Fair Housing Update: Facebook and Citibank Address Discrimination Accusations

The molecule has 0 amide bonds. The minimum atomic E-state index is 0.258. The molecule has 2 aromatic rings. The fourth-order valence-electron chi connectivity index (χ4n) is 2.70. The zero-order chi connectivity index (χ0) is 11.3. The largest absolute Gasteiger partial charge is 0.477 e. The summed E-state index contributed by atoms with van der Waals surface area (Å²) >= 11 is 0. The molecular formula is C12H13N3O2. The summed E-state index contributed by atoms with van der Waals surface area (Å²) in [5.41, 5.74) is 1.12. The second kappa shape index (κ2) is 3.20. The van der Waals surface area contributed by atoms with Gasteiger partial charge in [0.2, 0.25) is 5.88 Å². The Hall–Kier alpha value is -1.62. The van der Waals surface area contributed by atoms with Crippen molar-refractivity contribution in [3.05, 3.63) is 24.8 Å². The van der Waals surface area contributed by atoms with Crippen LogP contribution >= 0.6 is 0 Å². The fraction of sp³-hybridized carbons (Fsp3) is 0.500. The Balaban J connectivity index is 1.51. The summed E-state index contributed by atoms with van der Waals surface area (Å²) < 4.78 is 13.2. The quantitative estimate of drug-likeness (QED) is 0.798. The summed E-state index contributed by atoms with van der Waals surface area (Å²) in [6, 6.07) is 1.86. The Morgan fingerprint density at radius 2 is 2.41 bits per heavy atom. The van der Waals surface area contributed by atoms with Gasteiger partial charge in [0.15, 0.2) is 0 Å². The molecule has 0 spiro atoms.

first_img Previous: What Makes Diversity in Mortgage Businesses Critical Next: Ocwen, Wells Fargo Suit Not Over Yet The Best Markets For Residential Property Investors 2 days ago The Week Ahead: Nearing the Forbearance Exit 2 days ago Servicers Navigate the Post-Pandemic World 2 days ago Donna Joseph is a Dallas-based writer who covers technology, HR best practices, and a mix of lifestyle topics. She is a seasoned PR professional with an extensive background in content creation and corporate communications. Joseph holds a B.A. in Sociology and M.A. in Mass Communication, both from the University of Bangalore, India. She is currently working on two books, both dealing with women-centric issues prevalent in oppressive as well as progressive societies. She can be reached at [email protected] Related Articles Governmental Measures Target Expanded Access to Affordable Housing 2 days ago Demand Propels Home Prices Upward 2 days ago  Print This Post Data Provider Black Knight to Acquire Top of Mind 2 days ago Fair Housing Update: Facebook and Citibank Address Discrimination Accusations About Author: Donna Joseph March 19, 2019 2,259 Views Sign up for DS News Daily Earlier in 2017, Facebook vowed to increase enforcement to prevent discriminatory advertising on the social media site. However, a study by ProPublica suggested that their enforcement efforts were not living up to those promises. ProPublica stated that Facebook ads exclude a wide variety of groups, including “African Americans, mothers of high school kids, people interested in wheelchair ramps, Jews, expats from Argentina, and Spanish speakers.”Citibank Fined for ViolationCitibank has been fined $25 million by the Office of the Comptroller of the Currency (OCC) for violating the Fair Housing Act. The OCC on Tuesday assessed the civil money penalty against Citibank on account of “certain control weaknesses related to its Relationship Loan Pricing (RLP) program designed to provide eligible mortgage loan customers either a credit to closing costs or an interest rate reduction.” The civil money penalty will be paid to the U.S. Treasury. The release by OCC also stated that as a result of these control weaknesses, some bank borrowers did not receive the RLP benefit for which they were eligible and were adversely affected on the basis of their race, color, national origin, or sex. Citibank has formulated a plan to reimburse all customers who did not receive the appropriate RLP benefit. Furthermore, to prevent future violations, the bank is taking corrective measures, according to OCC. Citibank will provide reimbursement to approximately 24,000 customers in the amount of approximately $24 million as a result of the bank’s failures and control weaknesses. Data Provider Black Knight to Acquire Top of Mind 2 days ago The Best Markets For Residential Property Investors 2 days ago Home / Daily Dose / Fair Housing Update: Facebook and Citibank Address Discrimination Accusations Governmental Measures Target Expanded Access to Affordable Housing 2 days ago Tagged with: Citibank facebook in Daily Dose, Featured, Government, News The Fair Housing Act prohibits discrimination in housing transactions including print and online advertisement on the basis of race, color, national origin, religion, sex, disability, or familial status. As we prepare to celebrate Diversity Month this April—to encourage opportunities to include and appreciate different perspectives, cultures, and lifestyles—a pair of headlines today stand in contrast to remind us that many challenges still exist in this area. Facebook Announces Changes to Housing AdsAs reported by NPR, Facebook, after facing years of lawsuits on account of alleged discrimination by allowing advertisers to display their ads to a select few, has announced that changes in its ad platform will be implemented by the end of the year. DS News previously reported on the U.S. Department of Housing and Urban Development (HUD) announcement that they were filing a formal complaint against Facebook for violating the Fair Housing Act by allowing landlords and homesellers to use its advertising platform to engage in housing discrimination. HUD had claimed that Facebook enabled advertisers to control which users receive housing-related ads based upon the recipient’s race, color, religion, sex, familial status, national origin, disability, and/or zip code. It further alleged that Facebook then invites advertisers to express unlawful preferences by offering discriminatory options, allowing them to effectively limit housing options for these protected classes under the guise of “targeted advertising.” According to NPR article, Facebook officials said “we can do better” and announced other ad changes would include:Anyone who wants to run housing, employment or credit ads will no longer be allowed to target by age, gender, or zip codeAdvertisers offering housing, employment, and credit opportunities will have a much smaller set of targeting categories to use in their campaigns overallWe’re building a tool so you can search for and view all current housing ads in the US targeted to different places across the country, regardless of whether the ads are shown to you Citibank facebook 2019-03-19 Donna Joseph Share Save Demand Propels Home Prices Upward 2 days ago Servicers Navigate the Post-Pandemic World 2 days ago Subscribelast_img read more